A box that says "Deposit fear, hurt ad worries here."“I have anxiety,” said every writer ever. I know, it’s pretty much a given. Writing and anxiety go together in a chicken-and-egg kind of way. I don’t know if one causes the other, but I do know that people who worry are master storytellers (like when you go over every permutation of “what if” on the broken record player inside your head).

I get really, really nervous about a lot of things (no duh, said everyone who ever met me). And I used to be extremely fearful of putting my writing out there. Not only was I afraid that people were going to judge my writing, I was afraid that they were going to judge me personally. “What kind of a person would write something like this?” the phantoms in my head would ask. But just because I’m writing about a character who’s obsessive-compulsive, that doesn’t mean that I’m counting the number of times I washed my hands today (just kidding, too many to count). And not that it should matter what people think of me anyway, but you know how it is when you worry. You just do. And while I still worry that people might judge my writing, I don’t worry anymore about them judging me. I stopped worrying about that after I wrote Awakenings: Eight Tales of Erotic Adventure from Two Amazing Worlds.

Yes, a person who worries incessantly about what other people think of him wrote a book of erotic fiction and put it up on Amazon. Frisky wizards, sexy aliens, that book has a little bit of everything in it. It’s crazy. It’s shocking and funny, too. And it was a blast to write. It doesn’t reflect on who I am as a person, except that I have a certain sense of humor. And do you know what happened when I released Awakenings?

Almost nothing. Now, I’m not talking about sales, though it’s probably no secret that I’m not a New York Times Best-Selling Author. I’m talking about personally. Even though I used a pen name, people knew. Of course, they knew, I told them! And those of them that read it liked it, or at least they said they did. People who weren’t into sexy stories knew about the content and just didn’t read it, and we even stayed friends! A few people on the internet seemed to like it, too. And that was it.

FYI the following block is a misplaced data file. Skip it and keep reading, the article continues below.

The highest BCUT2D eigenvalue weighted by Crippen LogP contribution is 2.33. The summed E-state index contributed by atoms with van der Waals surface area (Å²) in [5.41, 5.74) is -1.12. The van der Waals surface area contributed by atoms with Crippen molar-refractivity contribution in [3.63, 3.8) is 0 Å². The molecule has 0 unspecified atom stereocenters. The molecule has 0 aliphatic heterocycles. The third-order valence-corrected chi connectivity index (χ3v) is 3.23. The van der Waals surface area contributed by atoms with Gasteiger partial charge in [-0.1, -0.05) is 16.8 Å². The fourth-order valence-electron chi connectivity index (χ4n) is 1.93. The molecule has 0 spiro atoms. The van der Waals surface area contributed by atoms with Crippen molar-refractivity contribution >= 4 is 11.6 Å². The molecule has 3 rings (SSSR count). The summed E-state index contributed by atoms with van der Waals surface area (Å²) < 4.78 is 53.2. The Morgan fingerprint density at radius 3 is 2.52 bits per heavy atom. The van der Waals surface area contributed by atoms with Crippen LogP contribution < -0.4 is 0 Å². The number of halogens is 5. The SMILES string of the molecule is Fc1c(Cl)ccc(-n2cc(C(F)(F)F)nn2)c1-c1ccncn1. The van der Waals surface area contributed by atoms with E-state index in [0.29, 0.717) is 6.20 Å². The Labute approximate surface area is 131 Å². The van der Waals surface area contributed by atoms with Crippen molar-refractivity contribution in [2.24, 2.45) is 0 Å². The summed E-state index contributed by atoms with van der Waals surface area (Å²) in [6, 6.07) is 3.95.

Let me give a little context here about the specific anxiety-story that I was telling myself. I was raised in a fundamentalist evangelical situation. I’m talking about the earth is 5000 years old, masturbation is a sin, being gay is a sin, premarital sex is a sin, playing Dungeons and Dragons is a sin, pretty much everything is a sin type of community. And I just knew they would find out what I wrote. I was waiting for a group of church elders to knock on my door one day and give me a come-to-Jesus talk (Lord knows it wouldn’t be the first time). But it never happened. No hate mail. Nothing. Maybe somewhere someone is praying for my soul, but if they are, I am unaware. And the feeling is liberating.

Awakenings came out a few years ago. I wrote erotic science-fiction and fantasy and no one judged me as a person, or if they did, they kept it to themselves! It was scary at first, but I’m over it now. And when I write stuff these days, I don’t worry about it anymore. Except, you know, that it might suck. But that’s a topic for another day. At least I’m not afraid to write what I feel like writing, and I think that’s important. You may not think it’s fun to write sexy stories like I do, but I’ll bet there’s something that you’ve been holding back. And you might be surprised that nothing really happens when you finally let it out.


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